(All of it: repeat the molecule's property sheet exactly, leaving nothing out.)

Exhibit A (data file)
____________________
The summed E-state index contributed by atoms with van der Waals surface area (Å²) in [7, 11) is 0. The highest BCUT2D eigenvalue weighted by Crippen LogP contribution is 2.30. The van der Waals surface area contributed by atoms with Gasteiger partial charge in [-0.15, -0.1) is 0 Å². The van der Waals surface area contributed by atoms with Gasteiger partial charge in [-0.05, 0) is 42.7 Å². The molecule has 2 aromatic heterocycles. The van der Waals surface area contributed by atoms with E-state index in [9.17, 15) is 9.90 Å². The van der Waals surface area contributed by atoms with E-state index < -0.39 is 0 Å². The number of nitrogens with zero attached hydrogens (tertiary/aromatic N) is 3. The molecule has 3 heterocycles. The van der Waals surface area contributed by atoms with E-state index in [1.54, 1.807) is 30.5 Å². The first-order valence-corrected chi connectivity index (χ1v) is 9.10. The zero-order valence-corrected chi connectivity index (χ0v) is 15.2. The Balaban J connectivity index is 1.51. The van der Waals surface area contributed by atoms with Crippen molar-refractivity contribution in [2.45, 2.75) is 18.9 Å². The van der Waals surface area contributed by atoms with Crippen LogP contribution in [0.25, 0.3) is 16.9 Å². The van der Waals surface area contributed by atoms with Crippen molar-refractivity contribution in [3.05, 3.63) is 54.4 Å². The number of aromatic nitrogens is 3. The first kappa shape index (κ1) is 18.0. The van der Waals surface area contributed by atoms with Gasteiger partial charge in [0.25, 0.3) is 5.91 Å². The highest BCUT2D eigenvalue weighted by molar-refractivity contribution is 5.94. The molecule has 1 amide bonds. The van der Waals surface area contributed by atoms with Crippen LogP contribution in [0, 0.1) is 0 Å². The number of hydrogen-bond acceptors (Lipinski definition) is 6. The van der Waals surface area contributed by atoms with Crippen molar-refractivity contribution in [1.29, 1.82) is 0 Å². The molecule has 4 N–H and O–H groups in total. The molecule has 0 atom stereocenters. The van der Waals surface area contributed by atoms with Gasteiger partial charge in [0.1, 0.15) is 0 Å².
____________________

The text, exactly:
The summed E-state index contributed by atoms with van der Waals surface area (Å²) in [7, 11) is 0. The highest BCUT2D eigenvalue weighted by Crippen LogP contribution is 2.30. The van der Waals surface area contributed by atoms with Gasteiger partial charge in [-0.15, -0.1) is 0 Å². The van der Waals surface area contributed by atoms with Gasteiger partial charge in [-0.05, 0) is 42.7 Å². The molecule has 2 aromatic heterocycles. The van der Waals surface area contributed by atoms with E-state index in [9.17, 15) is 9.90 Å². The van der Waals surface area contributed by atoms with E-state index < -0.39 is 0 Å². The number of nitrogens with zero attached hydrogens (tertiary/aromatic N) is 3. The molecule has 3 heterocycles. The van der Waals surface area contributed by atoms with E-state index in [1.54, 1.807) is 30.5 Å². The first-order valence-corrected chi connectivity index (χ1v) is 9.10. The zero-order valence-corrected chi connectivity index (χ0v) is 15.2. The Balaban J connectivity index is 1.51. The van der Waals surface area contributed by atoms with Crippen molar-refractivity contribution in [2.45, 2.75) is 18.9 Å². The van der Waals surface area contributed by atoms with Crippen LogP contribution in [0.25, 0.3) is 16.9 Å². The van der Waals surface area contributed by atoms with Crippen molar-refractivity contribution in [3.05, 3.63) is 54.4 Å². The number of aromatic nitrogens is 3. The first kappa shape index (κ1) is 18.0. The van der Waals surface area contributed by atoms with Gasteiger partial charge in [0.25, 0.3) is 5.91 Å². The highest BCUT2D eigenvalue weighted by molar-refractivity contribution is 5.94. The molecule has 1 amide bonds. The van der Waals surface area contributed by atoms with Crippen LogP contribution in [0, 0.1) is 0 Å². The number of hydrogen-bond acceptors (Lipinski definition) is 6. The van der Waals surface area contributed by atoms with Crippen molar-refractivity contribution in [1.29, 1.82) is 0 Å². The molecule has 4 N–H and O–H groups in total. The molecule has 0 atom stereocenters. The van der Waals surface area contributed by atoms with Gasteiger partial charge in [0.1, 0.15) is 0 Å².